The first thing I do every morning is reach for my phone and look at the news. The major newspaper sites and the ABC mostly. I digest what’s happened over night while I drink a cup of tea and then I go exercise while listening to more news on ABC radio.
I inhale the news all day every day. I always have.
Until a couple of months ago when I stopped.
I’m not sure what made me turn away but the compulsion to do so was so deeply embedded in me that I couldn’t help it.
It’s been a year of bad news – is there any other kind when you’re talking about professional news organisations? Good news is so much harder to sell. “If it bleeds, it leads” goes the newsroom cliché.
And this year there has been a river of blood, real and figurative. From the brutal firing squad executions of Australians Andrew Chan and Myuran Sukamaran to the Charlie Hebdo attacks, the inquest into the Lindt Café siege, the deliberate crashing of the Germanwings jet, the lifeless body of a 3 year old refugee washed up on a beach, the Paris terrorist attacks, the ISIS beheadings, the daily scourge of domestic violence, the incomprehensible murder of Tara Brown by her partner as she lay injured in her car, the stabbing murder of Masa Vukotic by a deranged stranger as she jogged in a suburban park and on and on and on and on. Click, watch, read, listen, recoil, digest, trauma. Repeat.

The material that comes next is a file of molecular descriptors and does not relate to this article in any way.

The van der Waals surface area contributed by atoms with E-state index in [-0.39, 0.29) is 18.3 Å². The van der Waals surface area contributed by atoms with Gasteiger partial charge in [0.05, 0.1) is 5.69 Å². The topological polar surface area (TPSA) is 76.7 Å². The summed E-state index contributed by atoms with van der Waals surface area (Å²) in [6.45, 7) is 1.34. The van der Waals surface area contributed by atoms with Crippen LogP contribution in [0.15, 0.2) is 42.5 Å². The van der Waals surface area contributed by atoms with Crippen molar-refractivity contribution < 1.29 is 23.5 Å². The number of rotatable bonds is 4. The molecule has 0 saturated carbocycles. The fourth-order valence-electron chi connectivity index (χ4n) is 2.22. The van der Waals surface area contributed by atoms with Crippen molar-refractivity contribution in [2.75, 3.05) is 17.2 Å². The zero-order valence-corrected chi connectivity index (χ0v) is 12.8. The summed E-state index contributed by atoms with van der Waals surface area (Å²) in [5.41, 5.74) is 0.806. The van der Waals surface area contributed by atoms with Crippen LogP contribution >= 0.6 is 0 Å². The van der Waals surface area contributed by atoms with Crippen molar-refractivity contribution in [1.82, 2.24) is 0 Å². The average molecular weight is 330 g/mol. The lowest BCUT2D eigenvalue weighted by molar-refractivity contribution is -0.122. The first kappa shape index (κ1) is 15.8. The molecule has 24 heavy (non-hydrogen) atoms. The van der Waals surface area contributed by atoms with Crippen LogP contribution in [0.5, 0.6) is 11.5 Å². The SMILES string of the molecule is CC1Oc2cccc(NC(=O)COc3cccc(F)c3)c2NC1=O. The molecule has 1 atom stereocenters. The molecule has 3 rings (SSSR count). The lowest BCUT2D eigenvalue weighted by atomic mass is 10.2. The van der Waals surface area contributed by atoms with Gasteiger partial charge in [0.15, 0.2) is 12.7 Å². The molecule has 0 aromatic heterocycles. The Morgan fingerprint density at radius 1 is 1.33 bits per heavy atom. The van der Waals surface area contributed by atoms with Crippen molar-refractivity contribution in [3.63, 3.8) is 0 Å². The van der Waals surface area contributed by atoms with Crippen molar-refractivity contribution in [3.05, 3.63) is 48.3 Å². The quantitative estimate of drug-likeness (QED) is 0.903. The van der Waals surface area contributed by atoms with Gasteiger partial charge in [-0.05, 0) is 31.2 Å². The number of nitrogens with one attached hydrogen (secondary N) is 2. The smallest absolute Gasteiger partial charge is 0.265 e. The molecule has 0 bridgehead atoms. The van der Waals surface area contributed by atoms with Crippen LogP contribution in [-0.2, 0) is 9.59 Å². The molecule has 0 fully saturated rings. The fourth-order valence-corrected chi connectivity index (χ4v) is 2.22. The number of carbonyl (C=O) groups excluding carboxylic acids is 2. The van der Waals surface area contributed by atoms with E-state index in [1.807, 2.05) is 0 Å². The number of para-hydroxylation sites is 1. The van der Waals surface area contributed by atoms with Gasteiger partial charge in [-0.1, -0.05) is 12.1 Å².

The news cycle has been one of horror this year and perhaps I reached saturation point. Perhaps you did too because I’ve heard the same sentiment from many people. Many of us are turning away from the news.
It hasn’t just been the blood and the tragedy. It’s been the fear-mongering, the outrage, the emotional manipulation by politicians like Tony Abbott and Donald Trump who have appealed to the ugliest underbelly of societal attitudes towards minorities in a bid to make it seem like they are the only ones who can protect us. Tony Abbott talking about ‘death cults coming’ to get us and demonising refugees. Donald Trump demonising everyone who isn’t a rich, middle-aged white man.
As some stage, I decided to turn away from that and towards something else. Towards nuance and positivity and optimism. Towards Malcolm Turnbull who shocked everyone out of our defensive crouch by announcing that there’s never been a more exciting time to be alive or to be an Australian.